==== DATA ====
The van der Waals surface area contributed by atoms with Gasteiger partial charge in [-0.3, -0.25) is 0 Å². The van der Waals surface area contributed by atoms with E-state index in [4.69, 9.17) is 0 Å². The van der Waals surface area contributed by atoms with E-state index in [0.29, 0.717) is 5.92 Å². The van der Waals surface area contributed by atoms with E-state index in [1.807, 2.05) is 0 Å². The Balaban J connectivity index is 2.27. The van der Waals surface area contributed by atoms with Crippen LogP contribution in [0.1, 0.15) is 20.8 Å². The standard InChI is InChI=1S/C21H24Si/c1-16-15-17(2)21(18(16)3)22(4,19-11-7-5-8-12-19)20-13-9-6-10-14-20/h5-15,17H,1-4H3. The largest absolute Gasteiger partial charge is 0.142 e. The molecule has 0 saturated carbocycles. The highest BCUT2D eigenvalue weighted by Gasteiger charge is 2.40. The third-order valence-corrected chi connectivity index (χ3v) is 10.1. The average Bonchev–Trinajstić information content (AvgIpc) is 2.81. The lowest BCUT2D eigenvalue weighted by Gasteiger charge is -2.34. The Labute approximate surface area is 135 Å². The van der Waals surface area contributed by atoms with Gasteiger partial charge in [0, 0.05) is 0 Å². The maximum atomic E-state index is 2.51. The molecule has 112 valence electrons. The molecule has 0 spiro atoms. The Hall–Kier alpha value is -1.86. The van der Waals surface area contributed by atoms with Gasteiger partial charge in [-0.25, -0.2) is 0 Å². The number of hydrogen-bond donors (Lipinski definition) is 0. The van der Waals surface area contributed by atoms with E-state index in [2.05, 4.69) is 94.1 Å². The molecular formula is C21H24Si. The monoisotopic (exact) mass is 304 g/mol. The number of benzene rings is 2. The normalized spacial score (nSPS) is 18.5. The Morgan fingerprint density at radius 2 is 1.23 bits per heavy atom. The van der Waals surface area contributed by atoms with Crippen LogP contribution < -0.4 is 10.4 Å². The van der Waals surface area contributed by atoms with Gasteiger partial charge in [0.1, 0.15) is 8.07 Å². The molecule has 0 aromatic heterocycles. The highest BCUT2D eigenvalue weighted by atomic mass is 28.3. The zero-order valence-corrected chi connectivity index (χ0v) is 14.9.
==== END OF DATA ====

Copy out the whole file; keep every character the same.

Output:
The van der Waals surface area contributed by atoms with Gasteiger partial charge in [-0.3, -0.25) is 0 Å². The van der Waals surface area contributed by atoms with E-state index in [4.69, 9.17) is 0 Å². The van der Waals surface area contributed by atoms with E-state index in [0.29, 0.717) is 5.92 Å². The van der Waals surface area contributed by atoms with E-state index in [1.807, 2.05) is 0 Å². The Balaban J connectivity index is 2.27. The van der Waals surface area contributed by atoms with Crippen LogP contribution in [0.1, 0.15) is 20.8 Å². The standard InChI is InChI=1S/C21H24Si/c1-16-15-17(2)21(18(16)3)22(4,19-11-7-5-8-12-19)20-13-9-6-10-14-20/h5-15,17H,1-4H3. The largest absolute Gasteiger partial charge is 0.142 e. The molecule has 0 saturated carbocycles. The highest BCUT2D eigenvalue weighted by Gasteiger charge is 2.40. The third-order valence-corrected chi connectivity index (χ3v) is 10.1. The average Bonchev–Trinajstić information content (AvgIpc) is 2.81. The lowest BCUT2D eigenvalue weighted by Gasteiger charge is -2.34. The Labute approximate surface area is 135 Å². The van der Waals surface area contributed by atoms with Gasteiger partial charge in [0, 0.05) is 0 Å². The maximum atomic E-state index is 2.51. The molecule has 112 valence electrons. The molecule has 0 spiro atoms. The Hall–Kier alpha value is -1.86. The van der Waals surface area contributed by atoms with Gasteiger partial charge in [-0.25, -0.2) is 0 Å². The number of hydrogen-bond donors (Lipinski definition) is 0. The van der Waals surface area contributed by atoms with E-state index in [2.05, 4.69) is 94.1 Å². The molecular formula is C21H24Si. The monoisotopic (exact) mass is 304 g/mol. The number of benzene rings is 2. The normalized spacial score (nSPS) is 18.5. The Morgan fingerprint density at radius 2 is 1.23 bits per heavy atom. The van der Waals surface area contributed by atoms with Crippen LogP contribution < -0.4 is 10.4 Å². The van der Waals surface area contributed by atoms with Gasteiger partial charge in [0.1, 0.15) is 8.07 Å². The molecule has 0 aromatic heterocycles. The highest BCUT2D eigenvalue weighted by atomic mass is 28.3. The zero-order valence-corrected chi connectivity index (χ0v) is 14.9.